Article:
Yesterday, Athena and I got lost.
Not really lost, but lost enough that I actually wondered where the hell I was a few times. It turns out that Lake Sammamish State Park is a whole lot bigger than I thought it was. At 512 acres with over a mile of waterfront, I now understand how we could meander 3.2 miles through the park and still not hit any boundaries.
That’s not really the whole point of this post though. I was inspired to write this because, well, I enjoyed getting lost, and I fully intend to do it again.
We spend our lives tethered to machines that are supposed to make our lives easier.
They don’t though, and the smarter our smartphones get, the more I despise them. This may surprise some who know me and the love affair I’ve had with technology for most of my life, but in reality I now know enough about technology that the relentless technological advances humanity is making scare the living shit out of me. Beyond that, it’s beyond tiresome to always be checking something – Email, Facebook, Twitter, Instagram – to see how I can connect to the world, all the while ignoring the connections that are quite literally right in front of me.
Don’t get me wrong; technology is nifty. I’m glad I live in a time that I can take a four and a half ounce device with me wherever I go that will answer almost any question that pops into stunning existence in my mind, take gorgeous pictures in almost any lighting conditions without me having to think about it, and direct me wherever I want to go through the use of a satellite based navigation system that took an unknowable number of man hours and tens of billions of dollars in capital to create. All the pictures in this post would have been drastically more difficult without that device. I’m honestly doubtful they would even exist if I had to carry around a bulky camera, buy film, and either pay to have the pictures developed or develop them myself.
I do worry though. I worry that humanity is taking our one shot and fucking it up. We’re at a point in civilization where if we fall off this relentless uphill battle to master the universe with technology, I don’t believe we’d ever get back. We’ve built our current societies on disposable technologies, where every advance essentially requires us to burn the fields behind us, allowing no retreat. If the human race stutters and falls for any length of time, there are a huge number of fundamental technologies that I would be surprised if we could recreate. I’m digressing from the topic at hand though, and will save that train of thought for another post.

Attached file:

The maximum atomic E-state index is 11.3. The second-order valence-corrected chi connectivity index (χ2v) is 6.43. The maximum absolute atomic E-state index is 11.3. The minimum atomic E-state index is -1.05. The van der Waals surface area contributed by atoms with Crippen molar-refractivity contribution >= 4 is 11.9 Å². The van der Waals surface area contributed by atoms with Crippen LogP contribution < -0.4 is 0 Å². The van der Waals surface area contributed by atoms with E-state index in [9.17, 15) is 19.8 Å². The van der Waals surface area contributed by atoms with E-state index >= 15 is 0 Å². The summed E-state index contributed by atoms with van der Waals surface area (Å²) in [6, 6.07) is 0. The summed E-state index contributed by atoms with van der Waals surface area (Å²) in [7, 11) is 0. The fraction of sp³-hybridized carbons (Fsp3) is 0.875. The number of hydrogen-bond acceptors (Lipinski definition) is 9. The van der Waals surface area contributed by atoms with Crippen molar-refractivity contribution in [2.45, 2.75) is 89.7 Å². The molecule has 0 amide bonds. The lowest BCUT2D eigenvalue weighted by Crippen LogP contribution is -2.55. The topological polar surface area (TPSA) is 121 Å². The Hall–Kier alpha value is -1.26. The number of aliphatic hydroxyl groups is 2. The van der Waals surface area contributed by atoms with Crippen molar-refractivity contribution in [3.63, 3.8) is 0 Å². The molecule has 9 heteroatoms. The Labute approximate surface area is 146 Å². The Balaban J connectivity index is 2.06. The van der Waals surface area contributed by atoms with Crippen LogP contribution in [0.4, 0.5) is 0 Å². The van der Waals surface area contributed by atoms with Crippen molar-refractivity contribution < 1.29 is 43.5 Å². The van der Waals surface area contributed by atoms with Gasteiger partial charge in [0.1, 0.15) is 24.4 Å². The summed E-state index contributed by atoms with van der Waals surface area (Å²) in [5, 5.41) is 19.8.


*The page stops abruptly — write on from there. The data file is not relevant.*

Wherein I explain my point.
I enjoyed getting lost because wandering through muddy fields, chasing birds on the beach, and finally recognizing some landmarks after I’d gone far enough… those had value. I worked for all of them. The pictures in this post are nice reminders of that, but that’s all they are: reminders. They don’t have any intrinsic value to me, didn’t take more than the barest amount of effort to create, and they’ll end up in a folder with tens of thousands of other photographs I’ve taken on the spur of the moment. If they weren’t in this post I likely would have never seen them again.
See, when Athena and I were wandering yesterday (and she wasn’t harassing a kind northern European family out on a biking adventure in the muddy fields or trying to eat the poop of various animals), I thought back to what I remember of my childhood and remembered feeling more connected than I do today, even though I now have the entire sum of recorded human knowledge available at my fingertips 24/7. I remembered the incredible feeling of finding paths where I thought none existed, and the feeling of discovering something new on my own instead of just looking up the answer. It was then that I realized I enjoyed getting lost. I could have used my phone to use GPS to guide me back to the beginning, but then I would have lost something in the experience, and I wouldn’t have had the opportunity to practice my navigation skills.
I missed those feelings without even fully realizing it. So I shall start getting lost more, wandering for the sake of wandering to find things I don’t know exist. I’m not stupid, so I’ll take some basic supplies when I go in the future, but I am most definitely looking forward to asking myself “OK Jeremy, where are we now?” again.